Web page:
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Surplus lines measure facing Senate hurdle

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WASHINGTON--Supporters of a bill that would streamline the regulation of reinsurers and surplus lines insurers are guardedly optimistic that the Senate will follow the House's lead in approving the measure.

The House of Representatives last week approved the Nonadmitted and Reinsurance Reform Act of 2007 on a voice vote. The bipartisan bill, introduced by Rep. Dennis Moore, D-Kan., and cosponsored by Rep. Ginny Brown-Waite, R-Fla., would make it easier for many insurance buyers to access the nonadmitted market.

The bill also would simplify the regulation of nonadmitted insurers by subjecting them to the premium taxes of policyholders' home states. States would create a compact among themselves to allocate taxes collected. The bill also would ease reinsurers' regulatory burdens by subjecting them only to the solvency laws of their state of domicile under most circumstances.

A similar measure was approved by the House last year on a 417-to-0 vote but failed to move in the Senate.

A key provision of the reform bill would allow brokers representing large policyholders to go directly to the nonadmitted market to seek coverage without having to prove that they had first sought the coverage in the admitted market. One of the prerequisites for doing so, however, is that the policyholder must employ a "qualified risk manager."

The Risk & Insurance Management Society Inc. objected to the definition of qualified risk manager in the 2006 House measure that required, among other things, that such a risk manager meet at least two of three criteria: having an undefined "advanced degree" in risk management, holding at least one of several specified professional designations or having at least five years' experience in specific areas of insurance.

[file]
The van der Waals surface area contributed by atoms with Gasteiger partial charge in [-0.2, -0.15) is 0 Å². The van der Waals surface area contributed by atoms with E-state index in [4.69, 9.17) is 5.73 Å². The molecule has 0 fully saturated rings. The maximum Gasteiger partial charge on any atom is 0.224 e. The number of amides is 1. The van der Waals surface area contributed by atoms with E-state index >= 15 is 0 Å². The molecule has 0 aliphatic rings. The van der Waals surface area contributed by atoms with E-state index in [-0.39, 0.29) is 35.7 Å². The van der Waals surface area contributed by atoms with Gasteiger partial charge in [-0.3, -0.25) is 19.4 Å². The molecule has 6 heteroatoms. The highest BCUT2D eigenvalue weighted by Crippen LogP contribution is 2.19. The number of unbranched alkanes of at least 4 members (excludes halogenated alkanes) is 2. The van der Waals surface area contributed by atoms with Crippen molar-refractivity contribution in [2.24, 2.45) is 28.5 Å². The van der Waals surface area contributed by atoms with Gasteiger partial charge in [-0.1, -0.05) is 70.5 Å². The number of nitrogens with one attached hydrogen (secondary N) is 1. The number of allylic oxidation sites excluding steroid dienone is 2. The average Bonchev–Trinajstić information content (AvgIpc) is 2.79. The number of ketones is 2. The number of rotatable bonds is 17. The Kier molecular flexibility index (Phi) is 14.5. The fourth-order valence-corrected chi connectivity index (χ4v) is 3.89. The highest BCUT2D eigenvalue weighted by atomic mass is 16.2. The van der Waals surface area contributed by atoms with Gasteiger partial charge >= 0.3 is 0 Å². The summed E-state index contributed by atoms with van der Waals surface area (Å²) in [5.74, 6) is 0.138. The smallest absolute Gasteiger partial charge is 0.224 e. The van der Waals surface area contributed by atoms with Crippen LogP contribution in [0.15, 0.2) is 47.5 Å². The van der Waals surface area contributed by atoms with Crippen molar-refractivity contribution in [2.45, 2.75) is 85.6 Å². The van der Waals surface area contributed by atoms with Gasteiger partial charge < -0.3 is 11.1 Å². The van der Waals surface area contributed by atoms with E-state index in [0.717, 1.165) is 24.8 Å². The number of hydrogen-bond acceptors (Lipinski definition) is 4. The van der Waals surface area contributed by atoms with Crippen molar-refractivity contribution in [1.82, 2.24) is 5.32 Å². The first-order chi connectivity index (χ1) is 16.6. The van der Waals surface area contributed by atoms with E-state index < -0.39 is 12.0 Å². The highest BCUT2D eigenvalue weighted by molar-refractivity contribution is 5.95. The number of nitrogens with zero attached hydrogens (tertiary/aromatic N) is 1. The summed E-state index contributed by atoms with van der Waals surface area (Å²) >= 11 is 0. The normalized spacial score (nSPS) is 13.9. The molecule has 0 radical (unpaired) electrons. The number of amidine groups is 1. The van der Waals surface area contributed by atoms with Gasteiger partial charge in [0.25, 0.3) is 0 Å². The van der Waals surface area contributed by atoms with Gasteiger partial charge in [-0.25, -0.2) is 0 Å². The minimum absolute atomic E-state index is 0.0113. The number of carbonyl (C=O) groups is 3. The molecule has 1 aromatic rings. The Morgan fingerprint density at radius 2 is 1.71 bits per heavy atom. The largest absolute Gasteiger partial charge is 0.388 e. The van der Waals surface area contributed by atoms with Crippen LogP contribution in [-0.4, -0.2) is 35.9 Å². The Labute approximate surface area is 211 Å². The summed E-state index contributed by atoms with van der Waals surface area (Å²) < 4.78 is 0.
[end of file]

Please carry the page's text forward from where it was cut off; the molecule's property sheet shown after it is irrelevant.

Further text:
RIMS held that the requirements were too stringent and could bar many risk managers from taking advantage of the liberalized access to the nonadmitted market. But the bill passed by the House last week gives risk managers five ways to meet the requirement, a change that won RIMS' support (see box).

"RIMS is pleased by the unanimous vote taken by the House on the surplus lines bill," said Terry Fleming, a RIMS board member and director-division of risk management for Montgomery County, Md., in Rockville.

"This legislation will result in multiple efficiencies for the commercial consumers whom RIMS represents as well as the brokers and insurers. RIMS looks forward to working with the Senate to ensure that all RIMS members are able to utilize this legislation to achieve these efficiencies," he said.

"We're delighted that it passed in the House and appreciate the efforts of the sponsors" and other legislative supporters, said Dick Bouhan, executive director of the Kansas City, Mo.-based National Assn. of Professional Surplus Lines Offices Ltd. "We're now moving to the Senate and we are hopeful the Senate will start work in it soon."

"We're pleased to see federal legislation enabling reform of regulation related to reinsurance," said Frank Nutter, president of the Reinsurance Assn. of America in Washington. He said the RAA "would encourage" state insurance regulators "to recognize that federal enabling legislation is the best way to achieve uniformity."

"We've been very gratified by the interest from senators on both sides of the aisle in advancing this legislation," said Joel Wood, senior vp of the Council of Insurance Agents & Brokers in Washington. Enactment of the reform bill is the CIAB's top priority.

"There's a widespread recognition that no other piece of insurance regulatory reform can attract as much universal sentiment among the important stakeholders," said Mr. Wood. He cautioned, though, that "the Senate Banking Committee has always been a haven of consensus making, and so we don't expect this legislation will be able to move until we can convince all the members of the committee that this is a good and needed reform."

A placeholder bill identical to last year's House bill was introduced earlier this year in the Senate. Reform supporters believe it would be superseded by the most recent House bill.